A FANTASY is overtaking American thinking about Angola. It is that the United States can go back into the business of supporting Jonas Savimbi's UNITA rebel forces -- through a door opened by congressional repeal of a 10-year ban on such support -- and suffer no untoward consequences. Mr. Savimbi's admirers in the administration and Congress are acting as though the strategic and ideological rewards of aiding this African "freedom fighter" are there for the picking.

Mr. Savimbi is certainly somebody in Angola, although those who know of his earlier incarnation as a Maoist may wonder about his more recent debut as a democrat. As a tribal leader, he has shown military and political staying power. No less than the rival tribal leader who is the country's Marxist president, he can claim to deserve a place in Angola's future.

But that's not the whole of it. Mr. Savimbi is South Africa's man in Angola. He takes apartheid's support reluctantly and only for his own goals, he insists, but he takes it. That makes any foreign backer at least an implicit partner of South Africa. To ask Africans to overlook this link, or to explain it to them as a tactical alliance that the United States enters for necessary purposes of curbing Soviet power, is absurd.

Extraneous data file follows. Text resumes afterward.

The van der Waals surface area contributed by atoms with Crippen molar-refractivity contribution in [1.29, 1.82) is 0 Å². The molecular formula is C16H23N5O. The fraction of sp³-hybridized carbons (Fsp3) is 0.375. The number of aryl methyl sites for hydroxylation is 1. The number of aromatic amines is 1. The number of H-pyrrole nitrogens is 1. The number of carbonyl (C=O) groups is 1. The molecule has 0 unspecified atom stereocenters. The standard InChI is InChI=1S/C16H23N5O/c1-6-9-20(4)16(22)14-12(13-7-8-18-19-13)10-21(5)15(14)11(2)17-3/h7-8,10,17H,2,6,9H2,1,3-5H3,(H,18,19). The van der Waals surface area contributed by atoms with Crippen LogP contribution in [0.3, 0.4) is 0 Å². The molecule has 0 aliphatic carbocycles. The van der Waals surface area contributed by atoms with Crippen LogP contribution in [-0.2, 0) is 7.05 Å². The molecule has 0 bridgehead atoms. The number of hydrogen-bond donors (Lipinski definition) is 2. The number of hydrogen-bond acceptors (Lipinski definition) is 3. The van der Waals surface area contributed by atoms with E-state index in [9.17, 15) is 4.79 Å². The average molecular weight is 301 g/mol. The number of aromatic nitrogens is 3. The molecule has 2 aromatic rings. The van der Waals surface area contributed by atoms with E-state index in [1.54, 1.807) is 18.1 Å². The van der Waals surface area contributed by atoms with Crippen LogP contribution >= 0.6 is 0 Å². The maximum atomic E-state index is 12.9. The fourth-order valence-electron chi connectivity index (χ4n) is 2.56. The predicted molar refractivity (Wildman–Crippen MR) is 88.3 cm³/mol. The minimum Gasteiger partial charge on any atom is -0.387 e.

Enthusiasm for a cause that it was uncertain the administration embraced led Congress to try to force the administration's hand by offering the Savimbi forces public aid. Now officials seek to tuck new aid discreetly under CIA sponsorship. American diplomats hope Angola will be sobered just to see the aid being discussed, and they have resumed their effort to negotiate Cubans out of Angola and South Africans out of Namibia, together.

It is necessary to be clear, however, about just who was responsible for the impasse in that negotiating effort. It was considerably more South Africa than Angola. And that is what is so troubling about the idea of new aid for Jonas Savimbi. The country that tended to cooperate with Washington is being "rewarded" with the threat of American support to an internal challenger. The country that defied Washington -- stonewalled in the talks on Angola/Namibia, set out to sabotage a big American oil installation in Angola -- is being "penalized" by the offer of an implicit American alliance of tremendous strategic and political value. This is diplomacy?

Mr. Savimbi, as we say, has a claim to a place in the Angolan sun. But his chances of getting it seem to us to diminish if the United States intervenes in the Angolan civil war in his behalf. Large scale aid -- enough to replace South Africa's -- would have to match a Soviet commitment that has already brought Angola several billion dollars' worth of assistance. Anything less would only hurt the United States politically without helping Mr. Savimbi much militarily. The better way is to try to revive the negotiations that were dragging, but not dead, earlier this year.